CheetahTo Cheetahs and there is good news here too. A Cheetah birth has been recorded in The Nairobi National Park in Kenya after many years. This after years of adverse climate and prey conditions in the park. The birth is a positive sign for the population of the beautiful felines there. More here.

And for the first time - the critically endangered Saharan Cheetah has been recently photographed by a camera trap. A remarkable event that will buoy the hopes of the scientists and conservationists working to protect these endangered cats. The full account here.


Friday, May 15, 2009

Tiger, panther, sloth bear population increases.

15 May 2009, 0541 hrs IST, Anindo Dey, TNN

JAIPUR: There is good news for wildlife enthusiasts. The tiger populace in the state might have just registered an increase from the last

According to officials of the forest department, initial estimates of the tiger population in the state suggest that the count stands somewhere at 40 tigers, a minimum increase of atleast five tigers from the last count in 2008.

"The figures released by the Wildlife Institute of India, Dehradun, in February 2008 had put the count of tigers to somewhere between 32 and 35. This year we have just finished the count of tigers in all the tigers reserves of the state and though the analysis of the data is still pending but initial estimates suggest that the count may be somewhere around 40," officials of the state forest department revealed.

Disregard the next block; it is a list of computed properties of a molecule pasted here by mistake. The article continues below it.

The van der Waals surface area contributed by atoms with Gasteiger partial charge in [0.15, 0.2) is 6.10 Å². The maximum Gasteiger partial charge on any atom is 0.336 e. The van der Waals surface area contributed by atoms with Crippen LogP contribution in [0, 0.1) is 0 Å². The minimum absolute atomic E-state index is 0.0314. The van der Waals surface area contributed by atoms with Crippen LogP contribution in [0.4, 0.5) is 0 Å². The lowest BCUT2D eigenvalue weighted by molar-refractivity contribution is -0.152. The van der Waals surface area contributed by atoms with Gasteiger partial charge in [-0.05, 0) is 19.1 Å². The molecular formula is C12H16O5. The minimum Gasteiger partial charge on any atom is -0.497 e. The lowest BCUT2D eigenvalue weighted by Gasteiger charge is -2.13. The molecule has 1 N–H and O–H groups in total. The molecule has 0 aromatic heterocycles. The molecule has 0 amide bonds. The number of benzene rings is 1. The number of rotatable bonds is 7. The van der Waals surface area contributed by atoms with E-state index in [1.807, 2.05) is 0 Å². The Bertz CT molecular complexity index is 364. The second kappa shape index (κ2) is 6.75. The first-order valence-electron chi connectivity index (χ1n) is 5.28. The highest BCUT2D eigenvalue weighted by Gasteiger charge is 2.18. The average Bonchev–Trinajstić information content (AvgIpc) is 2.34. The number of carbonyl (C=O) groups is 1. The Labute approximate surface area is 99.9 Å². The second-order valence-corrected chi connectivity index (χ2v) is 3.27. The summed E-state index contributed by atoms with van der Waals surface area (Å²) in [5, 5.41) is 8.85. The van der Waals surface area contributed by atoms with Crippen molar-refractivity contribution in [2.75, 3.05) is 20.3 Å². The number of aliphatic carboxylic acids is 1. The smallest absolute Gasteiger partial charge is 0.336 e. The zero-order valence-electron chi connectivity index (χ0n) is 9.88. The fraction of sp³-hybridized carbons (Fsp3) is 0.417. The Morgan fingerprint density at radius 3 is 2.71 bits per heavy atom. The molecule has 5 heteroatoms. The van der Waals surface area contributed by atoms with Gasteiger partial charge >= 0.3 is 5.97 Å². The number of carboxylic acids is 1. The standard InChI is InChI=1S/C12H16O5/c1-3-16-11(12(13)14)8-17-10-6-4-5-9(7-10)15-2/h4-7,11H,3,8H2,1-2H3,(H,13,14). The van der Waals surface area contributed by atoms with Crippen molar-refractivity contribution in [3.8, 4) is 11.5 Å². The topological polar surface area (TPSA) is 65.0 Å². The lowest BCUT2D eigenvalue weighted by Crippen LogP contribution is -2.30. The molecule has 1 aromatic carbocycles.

The official said that it would take some more time to finish analysing the data and the final count would only be available by the end of the month.

However, the chief wildlife warden, Rajasthan, R N Mehrotra refused to divulge any details and said, "It is too early to comment. But the count of all the mammals in the state has increased."

The tiger count in the state had begun in March and the method of trap camera was used for it. The count was done along with the WII.

"While the count was exclusively done for an estimate of the tiger population in the park but the trap camera would also be clicking other animals. It would also help us in earmarking areas where the tigers have marked their territory," he said.

"There have been many births at the Ranthambore tiger reserve since the last census, the biggest reserve in the state. But there have been casualties and three tigers were relocated to Sariska," the official said.

Another surprising feature of the count of other wild animals, that was done separately, has shown a remarkable increase in the panther population too. In fact, panthers were spotted at 35 places in Sariska and 45 places in Udaipur. Ranthambore has also registered an increase in the number of sloth bears.

Panther killed

JAIPUR: A panther was killed at the Ranthambore national park on Thursday morning by a tiger. This is the second of its kind incident at the park. Earlier, on April 2 a similar incident had occurred at the Baacola area of the park. Officials of the park revealed that like last time this time too, it was probably a male tiger that killed the panther. "By the time we recovered the body, the panther had been badly mauled by the tiger," he said. tnn


Thursday, May 14, 2009

Want to save the tigers? Try eating them!

May 13, 2009 - 9:41 AM

In India, China and Russia, there were once 100,000 wild tigers. Today, only a few thousand survive.

They’ve disappeared because poachers kill them to sell crushed tiger bone, which is made into a paste that is supposed to kill pain.